Quitting Tobacco Too: For People with Substance Use Disorders

If optimum wellness is the goal of recovery from addiction to drugs and alcohol, quitting the use of tobacco must also be a priority, given that people who use substances are more likely to be smokers than the general population and to die of smoking-related disease than of using other substances. This engaging, interactive online module outlines the role of organizations providing substance use treatment in encouraging tobacco cessation as well. Some organizations may decide to provide that service, while others may make referrals. Whichever strategy is chosen, practitioners benefit from knowing the basics about tobacco cessation. The module reviews background information about tobacco as an addictive substance, medications that assist quitting, behavioral interventions, actions proposed by the US Public Health Services for practitioners to take, and strategies for preventing relapse.

The module helps participants answer these questions.

  • Is your organization ready to help people recovering from other substances to quit smoking as well?
  • How do you integrate smoking cessation into your organization's mission?
  • Why should people who are trying to recover from using other substances quit smoking, too?
  • What treatment strategies are there for helping them quit?
  • How do you help people who are willing to quit? Who aren't willing to quit?
  • How do you help people prevent relapse?

This intermediate-level on-line course is directed to personnel in organizations that treat substance use disorders. Its goal is to help them integrate smoking cessation into their usual practice when possible or to refer current smokers to other sources of support for quitting.

This course relies heavily on the Clinical Practice Guidelines on Treating Tobacco Use and Dependence, published by the US Department of Health and Human Services in May 2008, available at http://bphc.hrsa.gov/buckets/treatingtobacco.pdf.

It also draws considerable inspiration from Tobacco Treatment for Persons with Substance Use Disorders: A Toolkit for Substance Abuse Treatment, available at https://www.dshs.wa.gov/sites/default/files/BHSIA/dbh/documents/COTobaccoToolkit.pdf

This online version was developed by Margaret L. Morse, PhD, in 2016 from those and other sources, provided within the course and on the course website in a References and Resources sheet

AGENDA: Self-paced on-line course of 1.5 hours
Part 1: Providing smoking cessation services with other substance use services (10 minutes)

  • Fitting smoking cessation with your organization’s mission
  • The “5 As” of arranging treatment
  • About smoking and its effects
  • Why it is so hard to quit

Part 2: Treatment strategies (10 minutes)

  • Can two addictions be treated successfully together?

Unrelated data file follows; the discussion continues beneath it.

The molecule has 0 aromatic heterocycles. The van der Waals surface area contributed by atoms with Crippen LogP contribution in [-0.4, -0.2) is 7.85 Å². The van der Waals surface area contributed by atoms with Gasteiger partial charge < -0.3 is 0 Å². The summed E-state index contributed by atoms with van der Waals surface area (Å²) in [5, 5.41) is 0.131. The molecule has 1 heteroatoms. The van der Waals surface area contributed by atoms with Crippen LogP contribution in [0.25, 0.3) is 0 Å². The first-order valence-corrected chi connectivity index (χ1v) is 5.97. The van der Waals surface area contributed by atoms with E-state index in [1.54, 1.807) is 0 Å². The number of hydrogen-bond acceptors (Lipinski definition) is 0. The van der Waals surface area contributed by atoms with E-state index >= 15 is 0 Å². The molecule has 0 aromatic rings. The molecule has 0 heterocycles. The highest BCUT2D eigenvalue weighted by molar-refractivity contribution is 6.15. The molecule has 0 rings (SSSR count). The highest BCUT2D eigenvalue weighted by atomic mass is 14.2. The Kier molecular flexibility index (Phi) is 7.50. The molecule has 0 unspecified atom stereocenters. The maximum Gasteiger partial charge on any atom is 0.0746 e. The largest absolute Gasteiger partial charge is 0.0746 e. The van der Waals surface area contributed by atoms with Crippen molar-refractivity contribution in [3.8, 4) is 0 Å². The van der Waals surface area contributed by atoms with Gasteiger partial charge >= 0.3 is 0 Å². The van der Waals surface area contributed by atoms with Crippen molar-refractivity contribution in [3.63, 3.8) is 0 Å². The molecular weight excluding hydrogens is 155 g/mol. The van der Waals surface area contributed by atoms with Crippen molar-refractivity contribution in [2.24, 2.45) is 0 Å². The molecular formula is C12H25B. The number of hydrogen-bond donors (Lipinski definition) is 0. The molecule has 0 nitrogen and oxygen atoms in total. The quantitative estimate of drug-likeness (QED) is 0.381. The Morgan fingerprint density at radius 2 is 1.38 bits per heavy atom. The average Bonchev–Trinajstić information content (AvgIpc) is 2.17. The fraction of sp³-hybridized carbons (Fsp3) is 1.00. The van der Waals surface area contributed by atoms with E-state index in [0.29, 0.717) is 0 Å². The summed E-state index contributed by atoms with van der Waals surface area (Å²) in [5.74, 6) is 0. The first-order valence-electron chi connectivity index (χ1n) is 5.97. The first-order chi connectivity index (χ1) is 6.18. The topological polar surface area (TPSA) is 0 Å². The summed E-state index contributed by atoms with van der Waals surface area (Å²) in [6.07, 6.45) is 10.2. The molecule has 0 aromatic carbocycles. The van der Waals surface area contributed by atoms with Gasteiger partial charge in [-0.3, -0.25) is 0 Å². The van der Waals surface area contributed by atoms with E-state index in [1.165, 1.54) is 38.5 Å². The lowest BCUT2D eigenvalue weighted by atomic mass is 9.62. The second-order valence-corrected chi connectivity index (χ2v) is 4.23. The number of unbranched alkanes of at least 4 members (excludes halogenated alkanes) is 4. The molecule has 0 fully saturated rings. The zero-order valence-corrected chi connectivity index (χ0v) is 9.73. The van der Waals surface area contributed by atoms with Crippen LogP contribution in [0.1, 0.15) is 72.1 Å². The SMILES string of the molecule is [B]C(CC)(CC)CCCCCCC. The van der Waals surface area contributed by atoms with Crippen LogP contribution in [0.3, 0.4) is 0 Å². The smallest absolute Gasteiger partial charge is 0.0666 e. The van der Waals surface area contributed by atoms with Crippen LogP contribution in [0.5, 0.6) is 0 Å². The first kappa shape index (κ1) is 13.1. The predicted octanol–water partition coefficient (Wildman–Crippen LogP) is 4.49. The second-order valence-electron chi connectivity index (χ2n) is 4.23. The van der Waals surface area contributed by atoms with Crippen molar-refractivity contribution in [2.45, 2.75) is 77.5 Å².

• Smoking cessation treatments
  • Medications
  • Behavioral interventions

Part 3: Helping people change: A brief review (10 minutes)

  • Stages of change
  • Readiness ruler
  • Motivational interviewing
  • OARS

Part 4: Working through the stages of change (15 minutes)

  • Precontemplation to contemplation (the “5 Rs”)
  • Decisional balance
  • Rolling with resistance
  • Listening for “Change Talk”

Part 5: Preventing relapse (10 minutes)

  • Basic ways to support tobacco cessation
  • SAMHSA’s Wellness Wheel

Part 6: 21 Questions to use for review (20 minutes)

Twenty-item Post-test (20 minutes)

Course Evaluation

The UNC Chapel Hill School of Social Work has been approved by NBCC as an Approved Continuing Education Provider, ACEP No. 6642.  Programs that do not qualify for NBCC credit are clearly identified.  The UNC Chapel Hill School of Social Work is solely responsible for all aspects of the programs.  UNC SSW designates this continuing education activity for 1.5 contact hours.

The University of North Carolina at Chapel Hill School of Social Work, #1406, is approved to offer social work continuing education by the Association of Social Work Boards (ASWB) Approved Continuing Education (ACE) program. Organizations, not individual courses, are approved as ACE providers. State and provincial regulatory boards have the final authority to determine whether an individual course may be accepted for continuing education credit. The University of North Carolina at Chapel Hill School of Social Work maintains responsibility for this course. ACE provider approval period: 8/10/2019 to 8/10/2022. Social workers completing this course receive 1.5 continuing education credits.

Social workers participating in this course will receive 1.5 clinical continuing education clock hours.

This course has been approved for 1.5 hours of Substance Abuse Specific and Nicotine Dependence credit from the North Carolina Substance Abuse Professional Practice Board.  Approval #20-357-H-S.

Confirmation Notices & Certificates of Completion: We will confirm your registration by email after payment is received. Upon completion of this self-paced online course, participants will be directed to complete and pass a post-test (passing score is 80%) and a program evaluation.  Once finished, a pdf of the Certificate of Completion can be generated by participant in the course and be sent to the participant via email.

Refund Policy: No refunds will be issued for this event.

Inclement Weather Policy: N/A for online course

ADA Statement: If you require any of the auxiliary aids or services identified in the Americans with Disabilities Act in order to participate in this program, please call us at (919) 843-6083. Websites and courses have been developed in compliance of US Section 508 standards where applicable or meeting W3C priority 1 guidelines for web accessibility.

Please contact bhs-support@unc.edu with any questions or concerns regarding this course. 

Training Start Date(s): 
Monday, November 1, 2021 - 00:00
Contact Hrs: 
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